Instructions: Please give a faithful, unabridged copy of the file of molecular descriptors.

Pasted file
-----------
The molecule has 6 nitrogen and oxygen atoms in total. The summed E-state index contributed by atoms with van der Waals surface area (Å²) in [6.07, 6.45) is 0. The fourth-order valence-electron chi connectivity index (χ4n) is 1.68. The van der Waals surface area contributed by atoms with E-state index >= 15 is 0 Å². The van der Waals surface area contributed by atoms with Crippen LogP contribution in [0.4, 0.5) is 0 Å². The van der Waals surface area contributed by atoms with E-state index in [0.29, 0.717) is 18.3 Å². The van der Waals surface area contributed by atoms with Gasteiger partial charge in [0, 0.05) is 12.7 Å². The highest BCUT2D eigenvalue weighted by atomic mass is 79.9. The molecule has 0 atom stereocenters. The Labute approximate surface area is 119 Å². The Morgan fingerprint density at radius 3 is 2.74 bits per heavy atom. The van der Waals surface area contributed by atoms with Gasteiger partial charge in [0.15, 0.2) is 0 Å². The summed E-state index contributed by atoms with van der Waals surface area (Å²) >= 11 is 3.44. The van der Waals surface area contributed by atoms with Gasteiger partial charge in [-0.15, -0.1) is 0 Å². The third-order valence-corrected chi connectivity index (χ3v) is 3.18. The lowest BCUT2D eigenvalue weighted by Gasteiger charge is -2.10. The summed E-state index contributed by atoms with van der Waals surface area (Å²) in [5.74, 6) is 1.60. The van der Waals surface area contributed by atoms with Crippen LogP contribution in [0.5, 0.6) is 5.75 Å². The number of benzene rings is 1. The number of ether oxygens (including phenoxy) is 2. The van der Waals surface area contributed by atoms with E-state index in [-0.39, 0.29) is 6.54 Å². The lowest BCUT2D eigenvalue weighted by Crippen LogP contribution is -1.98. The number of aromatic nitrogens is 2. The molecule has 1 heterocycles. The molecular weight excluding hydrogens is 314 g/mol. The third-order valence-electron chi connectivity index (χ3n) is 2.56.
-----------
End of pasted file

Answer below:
The molecule has 6 nitrogen and oxygen atoms in total. The summed E-state index contributed by atoms with van der Waals surface area (Å²) in [6.07, 6.45) is 0. The fourth-order valence-electron chi connectivity index (χ4n) is 1.68. The van der Waals surface area contributed by atoms with E-state index >= 15 is 0 Å². The van der Waals surface area contributed by atoms with Crippen LogP contribution in [0.4, 0.5) is 0 Å². The van der Waals surface area contributed by atoms with E-state index in [0.29, 0.717) is 18.3 Å². The van der Waals surface area contributed by atoms with Gasteiger partial charge in [0, 0.05) is 12.7 Å². The highest BCUT2D eigenvalue weighted by atomic mass is 79.9. The molecule has 0 atom stereocenters. The Labute approximate surface area is 119 Å². The Morgan fingerprint density at radius 3 is 2.74 bits per heavy atom. The van der Waals surface area contributed by atoms with Gasteiger partial charge in [0.15, 0.2) is 0 Å². The summed E-state index contributed by atoms with van der Waals surface area (Å²) >= 11 is 3.44. The van der Waals surface area contributed by atoms with Gasteiger partial charge in [-0.15, -0.1) is 0 Å². The third-order valence-corrected chi connectivity index (χ3v) is 3.18. The lowest BCUT2D eigenvalue weighted by Gasteiger charge is -2.10. The summed E-state index contributed by atoms with van der Waals surface area (Å²) in [5.74, 6) is 1.60. The van der Waals surface area contributed by atoms with Crippen LogP contribution in [0.5, 0.6) is 5.75 Å². The number of benzene rings is 1. The number of ether oxygens (including phenoxy) is 2. The van der Waals surface area contributed by atoms with E-state index in [-0.39, 0.29) is 6.54 Å². The lowest BCUT2D eigenvalue weighted by Crippen LogP contribution is -1.98. The number of aromatic nitrogens is 2. The molecule has 1 heterocycles. The molecular weight excluding hydrogens is 314 g/mol. The third-order valence-electron chi connectivity index (χ3n) is 2.56.